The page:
You might think I’m posting this just because of the awesome title above, but in fact it’s for a video that’s even better. I know!
Here’s the scoop: after WWII, the US government found they had some extra sodium no one wanted, so they disposed of it.
In a lake. Full of water. And by the way, it was ten tons of pure sodium.
So yeah, you wanna see this newsreel footage from the event:
[UPDATE: By a funny coincidence, I just found out that io9 posted a similar article with 10 videos featuring explosive chemical reactions!]
Sodium is highly reactive. It’s way over on the left side of the periodic table, which means it really wants to give an extra electron to any receptive atom or molecule that happens by. Water will happily accept that electron, but at a cost: the reaction creates sodium hydroxide (NaOH) and hydrogen gas (H2). It also generates a lot of extra energy in the form of heat. A lot. And there’s hydrogen around. Remember the Hindenburg?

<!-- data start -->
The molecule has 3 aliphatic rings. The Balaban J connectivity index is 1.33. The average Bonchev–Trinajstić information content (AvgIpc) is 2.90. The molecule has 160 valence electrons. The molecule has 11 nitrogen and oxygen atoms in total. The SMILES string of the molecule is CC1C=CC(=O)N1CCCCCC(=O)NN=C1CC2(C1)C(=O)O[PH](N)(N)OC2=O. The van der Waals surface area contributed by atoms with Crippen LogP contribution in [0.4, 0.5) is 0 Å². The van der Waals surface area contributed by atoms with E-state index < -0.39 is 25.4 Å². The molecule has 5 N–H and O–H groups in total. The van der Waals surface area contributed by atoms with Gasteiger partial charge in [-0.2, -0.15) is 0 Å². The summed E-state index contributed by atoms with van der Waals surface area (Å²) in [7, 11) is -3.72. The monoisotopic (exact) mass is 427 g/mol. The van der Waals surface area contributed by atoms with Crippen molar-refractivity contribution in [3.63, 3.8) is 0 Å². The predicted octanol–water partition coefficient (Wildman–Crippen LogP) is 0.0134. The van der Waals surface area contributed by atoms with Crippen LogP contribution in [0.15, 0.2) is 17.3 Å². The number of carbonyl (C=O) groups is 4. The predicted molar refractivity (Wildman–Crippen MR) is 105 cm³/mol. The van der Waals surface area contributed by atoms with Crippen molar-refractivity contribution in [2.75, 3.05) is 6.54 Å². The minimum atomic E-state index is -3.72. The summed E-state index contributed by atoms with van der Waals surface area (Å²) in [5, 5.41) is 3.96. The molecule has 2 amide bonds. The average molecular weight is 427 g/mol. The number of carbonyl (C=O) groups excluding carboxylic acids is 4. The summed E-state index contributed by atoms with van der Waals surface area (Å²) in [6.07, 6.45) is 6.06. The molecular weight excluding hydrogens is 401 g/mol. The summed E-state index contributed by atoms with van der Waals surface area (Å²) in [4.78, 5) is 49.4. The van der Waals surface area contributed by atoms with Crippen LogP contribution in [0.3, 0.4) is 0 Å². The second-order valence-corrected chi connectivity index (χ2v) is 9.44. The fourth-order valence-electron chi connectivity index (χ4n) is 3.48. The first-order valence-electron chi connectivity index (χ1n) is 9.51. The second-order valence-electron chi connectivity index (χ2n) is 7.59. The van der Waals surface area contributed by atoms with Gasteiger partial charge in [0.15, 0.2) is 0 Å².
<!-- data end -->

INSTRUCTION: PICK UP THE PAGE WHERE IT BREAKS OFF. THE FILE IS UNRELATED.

So yeah. Heat + hydrogen = BANG. Especially when you’re dumping that much sodium into a lake! The explosions generated by this were impressive, to say the least.
In high school we did something like this, though on a very small scale. Our teacher took a tiny bit of sodium and put it in a glass with water in it. Sodium is very light, and floats. It reacted with the water, but far more slowly than in this video, rolling around on the surface. As it did, it released the hydrogen, which is lighter than air (and also warm from the reaction) so it rose. The heat ignited it, and so as the ball of shiny metal sodium rolled around on the water’s surface, a tiny blue vertical flame followed it around. It was one of the coolest things I had ever seen, and probably made my nerdy adulthood that much more inevitable.
Oh, and all that surplus WWII sodium? While that would destroy the ecology of a lake, in this case it was already a heavily alkaline lake with no fish in it. While I wouldn’t say this was a great thing to do, at least they thought to minimize the impact. But cripes: don’t try this at home.
Tip o’ the vent hood to Corante.